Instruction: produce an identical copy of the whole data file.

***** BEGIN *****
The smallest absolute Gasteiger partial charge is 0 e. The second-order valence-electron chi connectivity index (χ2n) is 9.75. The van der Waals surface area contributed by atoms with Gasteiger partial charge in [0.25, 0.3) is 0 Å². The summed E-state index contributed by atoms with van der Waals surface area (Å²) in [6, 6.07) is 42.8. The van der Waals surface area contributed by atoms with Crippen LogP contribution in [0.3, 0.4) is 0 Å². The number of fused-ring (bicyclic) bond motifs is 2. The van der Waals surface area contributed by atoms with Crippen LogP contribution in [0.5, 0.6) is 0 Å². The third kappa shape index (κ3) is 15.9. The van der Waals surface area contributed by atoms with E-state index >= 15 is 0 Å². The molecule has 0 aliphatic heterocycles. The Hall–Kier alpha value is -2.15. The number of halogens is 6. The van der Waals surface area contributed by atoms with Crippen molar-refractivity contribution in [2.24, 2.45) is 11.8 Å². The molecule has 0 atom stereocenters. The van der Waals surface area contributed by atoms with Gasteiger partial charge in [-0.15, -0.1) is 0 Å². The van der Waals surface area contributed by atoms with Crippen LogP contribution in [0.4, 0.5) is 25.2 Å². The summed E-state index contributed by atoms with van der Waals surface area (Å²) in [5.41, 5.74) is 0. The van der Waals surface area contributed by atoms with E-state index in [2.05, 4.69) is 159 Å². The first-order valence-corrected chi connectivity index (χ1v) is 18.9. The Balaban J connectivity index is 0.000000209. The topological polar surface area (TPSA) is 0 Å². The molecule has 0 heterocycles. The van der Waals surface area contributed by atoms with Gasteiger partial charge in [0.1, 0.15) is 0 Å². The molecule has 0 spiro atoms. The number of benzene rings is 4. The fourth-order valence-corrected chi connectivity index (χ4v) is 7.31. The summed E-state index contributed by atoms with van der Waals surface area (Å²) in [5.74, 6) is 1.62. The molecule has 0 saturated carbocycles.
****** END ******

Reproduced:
The smallest absolute Gasteiger partial charge is 0 e. The second-order valence-electron chi connectivity index (χ2n) is 9.75. The van der Waals surface area contributed by atoms with Gasteiger partial charge in [0.25, 0.3) is 0 Å². The summed E-state index contributed by atoms with van der Waals surface area (Å²) in [6, 6.07) is 42.8. The van der Waals surface area contributed by atoms with Crippen LogP contribution in [0.3, 0.4) is 0 Å². The number of fused-ring (bicyclic) bond motifs is 2. The van der Waals surface area contributed by atoms with Crippen LogP contribution in [0.5, 0.6) is 0 Å². The third kappa shape index (κ3) is 15.9. The van der Waals surface area contributed by atoms with E-state index >= 15 is 0 Å². The molecule has 0 aliphatic heterocycles. The Hall–Kier alpha value is -2.15. The number of halogens is 6. The van der Waals surface area contributed by atoms with Crippen molar-refractivity contribution in [2.24, 2.45) is 11.8 Å². The molecule has 0 atom stereocenters. The van der Waals surface area contributed by atoms with Gasteiger partial charge in [-0.15, -0.1) is 0 Å². The van der Waals surface area contributed by atoms with Crippen LogP contribution in [0.4, 0.5) is 25.2 Å². The summed E-state index contributed by atoms with van der Waals surface area (Å²) in [5.41, 5.74) is 0. The van der Waals surface area contributed by atoms with E-state index in [2.05, 4.69) is 159 Å². The first-order valence-corrected chi connectivity index (χ1v) is 18.9. The Balaban J connectivity index is 0.000000209. The topological polar surface area (TPSA) is 0 Å². The molecule has 0 heterocycles. The van der Waals surface area contributed by atoms with Gasteiger partial charge in [0.1, 0.15) is 0 Å². The molecule has 0 spiro atoms. The number of benzene rings is 4. The fourth-order valence-corrected chi connectivity index (χ4v) is 7.31. The summed E-state index contributed by atoms with van der Waals surface area (Å²) in [5.74, 6) is 1.62. The molecule has 0 saturated carbocycles.